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Estée Lauder Study Links Low Quality Sleep to Skin Aging
Posted: August 19, 2013
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The researchers found statistically significant differences between good and poor quality sleepers. Using the SCINEXA skin aging scoring system, poor quality sleepers showed increased signs of intrinsic skin aging including fine lines, uneven pigmentation and slackening of skin and reduced elasticity. In this system, a higher score means a more aged appearance. The average score in the good quality sleepers was 2.2 versus 4.4 in poor quality sleepers. They found no significant difference between the groups in signs of extrinsic aging, which are attributed primarily to sun exposure, such as coarse wrinkles and sunburn freckles.
The researchers found that good quality sleepers recovered more efficiently from stressors to the skin. Recovery from sunburn was more sluggish in poor quality sleepers, with erythema (redness) remaining higher over 72 hours, indicating that inflammation is less efficiently resolved. A Transepidermal Water Loss (TEWL) test was used at various time points to determine the ability of the skin to serve as an effective barrier against moisture loss. In measurements 72 hours after a skin barrier stressor (tape-stripping), the recovery of good quality sleepers was 30% higher than poor quality sleepers (14% vs. -6%) demonstrating that they repair the damage more quickly.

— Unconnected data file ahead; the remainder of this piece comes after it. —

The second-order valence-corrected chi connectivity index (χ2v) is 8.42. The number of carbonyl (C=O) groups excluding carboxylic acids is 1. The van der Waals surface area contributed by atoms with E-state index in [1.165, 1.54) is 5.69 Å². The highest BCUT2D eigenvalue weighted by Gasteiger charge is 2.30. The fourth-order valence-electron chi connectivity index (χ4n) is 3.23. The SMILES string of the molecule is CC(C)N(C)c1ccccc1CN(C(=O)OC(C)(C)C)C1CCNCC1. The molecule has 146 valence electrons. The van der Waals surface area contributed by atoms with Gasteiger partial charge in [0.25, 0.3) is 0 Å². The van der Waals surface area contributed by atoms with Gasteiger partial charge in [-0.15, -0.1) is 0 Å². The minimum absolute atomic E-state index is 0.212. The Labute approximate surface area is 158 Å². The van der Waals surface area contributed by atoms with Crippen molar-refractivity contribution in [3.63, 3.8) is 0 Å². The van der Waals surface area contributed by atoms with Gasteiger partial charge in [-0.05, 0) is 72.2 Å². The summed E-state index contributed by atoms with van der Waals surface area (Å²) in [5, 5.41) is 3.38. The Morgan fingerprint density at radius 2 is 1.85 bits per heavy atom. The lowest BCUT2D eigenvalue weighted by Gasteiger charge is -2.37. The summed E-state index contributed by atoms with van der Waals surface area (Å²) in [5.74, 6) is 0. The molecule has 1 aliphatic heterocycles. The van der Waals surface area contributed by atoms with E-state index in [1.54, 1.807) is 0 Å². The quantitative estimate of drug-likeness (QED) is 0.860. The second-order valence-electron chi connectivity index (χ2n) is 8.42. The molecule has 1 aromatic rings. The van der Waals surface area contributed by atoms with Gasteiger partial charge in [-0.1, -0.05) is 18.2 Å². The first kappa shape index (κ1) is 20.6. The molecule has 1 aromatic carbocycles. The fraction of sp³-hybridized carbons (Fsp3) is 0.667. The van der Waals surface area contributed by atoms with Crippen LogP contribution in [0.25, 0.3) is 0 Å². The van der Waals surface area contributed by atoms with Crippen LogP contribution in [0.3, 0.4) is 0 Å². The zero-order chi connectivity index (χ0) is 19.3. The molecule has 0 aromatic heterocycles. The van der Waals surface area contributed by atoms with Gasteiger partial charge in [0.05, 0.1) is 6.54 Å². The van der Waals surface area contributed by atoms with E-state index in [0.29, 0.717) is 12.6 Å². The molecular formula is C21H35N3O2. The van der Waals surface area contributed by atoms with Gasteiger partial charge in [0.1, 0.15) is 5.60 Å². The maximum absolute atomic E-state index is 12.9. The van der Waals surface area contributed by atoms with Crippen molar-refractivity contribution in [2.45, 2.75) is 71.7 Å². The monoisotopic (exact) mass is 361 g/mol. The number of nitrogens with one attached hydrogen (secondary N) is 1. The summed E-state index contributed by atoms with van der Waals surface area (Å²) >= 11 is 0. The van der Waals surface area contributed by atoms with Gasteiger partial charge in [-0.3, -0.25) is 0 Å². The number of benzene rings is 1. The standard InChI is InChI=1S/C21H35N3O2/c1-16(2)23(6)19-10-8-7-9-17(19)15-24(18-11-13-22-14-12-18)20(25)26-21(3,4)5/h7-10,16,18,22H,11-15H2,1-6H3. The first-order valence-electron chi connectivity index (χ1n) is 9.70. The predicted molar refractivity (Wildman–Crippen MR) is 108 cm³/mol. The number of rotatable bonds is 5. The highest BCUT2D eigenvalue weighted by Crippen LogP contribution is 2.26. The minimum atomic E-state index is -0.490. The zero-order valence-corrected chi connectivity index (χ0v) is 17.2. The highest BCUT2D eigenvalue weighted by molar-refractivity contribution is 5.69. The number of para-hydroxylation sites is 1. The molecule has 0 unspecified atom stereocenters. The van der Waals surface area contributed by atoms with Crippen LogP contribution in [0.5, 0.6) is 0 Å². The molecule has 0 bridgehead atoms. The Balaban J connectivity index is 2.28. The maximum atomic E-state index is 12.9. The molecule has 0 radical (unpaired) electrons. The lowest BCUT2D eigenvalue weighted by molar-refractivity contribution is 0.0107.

Additionally, poor quality sleepers were significantly more likely to have a higher Body Mass Index (BMI). For example, 23% of good quality sleepers were obese compared to 44% of poor quality sleepers. Not surprisingly, self perception of attractiveness was significantly better in good quality sleepers (mean score of 21 on self evaluation) vs. poor quality sleepers (mean score of 18).
“This research shows for the first time, that poor sleep quality can accelerate signs of skin aging and weaken the skin’s ability to repair itself at night,” said Daniel Yarosh, MD, senior vice president, Basic Science Research, R&D, at The Estée Lauder Companies. “These connections between sleep and skin aging, now supported with solid scientific data, will have a profound effect on how we study skin and its functions. We see these findings as yet another way we can direct our scientific research toward the real needs of our customers who want to look and feel their best.”